Fig. 6.9 Paraocclusal section of a rat root after 21 days of orthodontic force application. Both direct and indirect resorption can be present on the pressure side, depending on the local stress–strain distribution of the forces.

(With permission from Verna C (2000) Biology of dental movement. In Melsen B and Fiorelli G (eds) Biomechanics in Orthodontics, A Multimedia Textbook, pp. 38–67. Arezzo, Italy: Libra Ortodonzia.)


Biochemically, the mechanical perturbation causes an up-regulation of prostaglandins, release of nitric oxide (NO), and regulation of the expression of endothelial nitric oxide synthase (ecNOS). Both NO and prostaglandins are assumed to work as second messengers in the transduction pathway (Burger and Klein-Nulen 1999). The release of substance P by the sensory nerve endings in the PDL enhances prostaglandins release, leucocyte migration and secretion of lymphokines and the subsequent significant rise in levels of intracellular second messengers (cAMP, cGMP) (Davidovitch et al. 1988; Yamashiro et al. 2000). Together with prostaglandins, leukotrienes are mediators of orthodontic tooth movement, stimulating bone resorption and promoting the production of collagenase by fibroblasts that invade the hyalinized zones. This phenomenon together with a stimulation of movement of calcium in the cell has been suggested to be the mechanism by which leukotrienes enhance the remodelling of the PDL (Mohammed et al. 1989). Cytokines, soluble low-weight molecules secreted by most nucleated cells, modulate bone remodelling, coordinating metabolic responses from neighbouring cells. Among the cytokines, those that can influence connective tissue remodelling include interleukins (ILs), tumour necrosis factor (TNF) and its ligand family, interferons (IFNs), polypeptide growth factors (PGF) and colony stimulating factors (CSF).


When teeth are submitted to a force the surrounding alveolar bone undergoes deformation which is inversely proportional to the distance from the tooth apex (Asundi and Kishen 2000). Due to the stiff nature of intact in vivo bone, mechanical loads are translated to strains in the order of 0.2% (Burr et al. 1996).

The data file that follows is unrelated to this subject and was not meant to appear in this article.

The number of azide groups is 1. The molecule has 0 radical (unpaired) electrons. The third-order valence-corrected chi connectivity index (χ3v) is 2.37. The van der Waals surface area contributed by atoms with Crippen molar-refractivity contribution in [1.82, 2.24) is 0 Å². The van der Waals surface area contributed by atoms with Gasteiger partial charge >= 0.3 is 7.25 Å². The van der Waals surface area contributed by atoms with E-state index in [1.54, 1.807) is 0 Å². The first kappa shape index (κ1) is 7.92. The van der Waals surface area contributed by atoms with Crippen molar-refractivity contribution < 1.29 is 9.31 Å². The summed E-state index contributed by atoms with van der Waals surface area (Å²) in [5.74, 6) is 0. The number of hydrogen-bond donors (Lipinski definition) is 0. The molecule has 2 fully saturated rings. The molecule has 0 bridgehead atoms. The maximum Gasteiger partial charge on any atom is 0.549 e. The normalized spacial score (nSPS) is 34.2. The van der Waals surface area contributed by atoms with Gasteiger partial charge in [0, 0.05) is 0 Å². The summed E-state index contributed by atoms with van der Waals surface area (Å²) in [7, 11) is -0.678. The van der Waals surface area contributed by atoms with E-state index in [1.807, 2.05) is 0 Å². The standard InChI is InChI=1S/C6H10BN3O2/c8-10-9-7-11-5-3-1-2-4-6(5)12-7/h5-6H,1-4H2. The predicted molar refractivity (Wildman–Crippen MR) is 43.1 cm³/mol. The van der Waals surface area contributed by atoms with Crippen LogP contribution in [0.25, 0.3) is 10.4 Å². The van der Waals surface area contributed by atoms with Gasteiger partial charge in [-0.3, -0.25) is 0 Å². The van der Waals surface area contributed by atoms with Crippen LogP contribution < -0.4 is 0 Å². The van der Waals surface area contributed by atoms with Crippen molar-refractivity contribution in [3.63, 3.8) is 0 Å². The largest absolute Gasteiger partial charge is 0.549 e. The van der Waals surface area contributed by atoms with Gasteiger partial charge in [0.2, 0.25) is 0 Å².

Two types of activity in bone occur throughout life, modelling and remodelling. Adding to the confusion, orthodontists have applied only the word remodelling to cover both phenomena. Modelling is the dominant biological activity during growth, where it leads to changes in bone size and shape. Modelling is largely controlled by genetic programming and also by functional loads, and less so by systemic metabolic stimuli. In adult life, modelling causes the physiological drift of the alveolar socket and induces structural adaptation of bone to different mechanical demands (Frost 1990a). During tooth displacement the PDL width and bone thickness is maintained through coordinated resorption and apposition, thus resulting in drift of the whole alveolus (Baron 1975b) (Fig. 6.10). From animal studies, however, it seems that the process is more complex (Vignery and Baron 1980; Tran Van et al. 1982; Baron et al. 1984; King et al. 1992; Keeling et al. 1993; Melsen 1999). Bone formation has also been demonstrated in the direction of the force and bone resorption on the so-called tension side (Mohri et al. 1991; King et al. 1992; Zaffe and Verna 1995) . The presence of markers of both resorption and formation activities throughout the whole alveolar bone is well in agreement with the interaction between osteoblasts and osteoclasts seen in relation to the remodelling process (Fig. 6.11).

Fig. 6.10 Alveolar bone modelling during orthodontic tooth movement. After the application of 25 g of force a mesial tipping is produced in a rat first molar (1). After 14 days of treatment, the microradiographic analysis shows new bone formation ahead of the tooth on the treated side (2) compared with the untreated side (3). On the buccal side, new periosteal bone formation is observed, as shown by the wide strips of bone markers (4). Green = calcein, yellow = tetracycline. (5) Note the thin lines of bone markers on the untreated buccal side in contrast to the treated side. (6) Treated side at a higher magnification with toluidine-blue staining reveals intense new bone formation by active osteoblasts. (7) The untreated side does not show any new bone formation.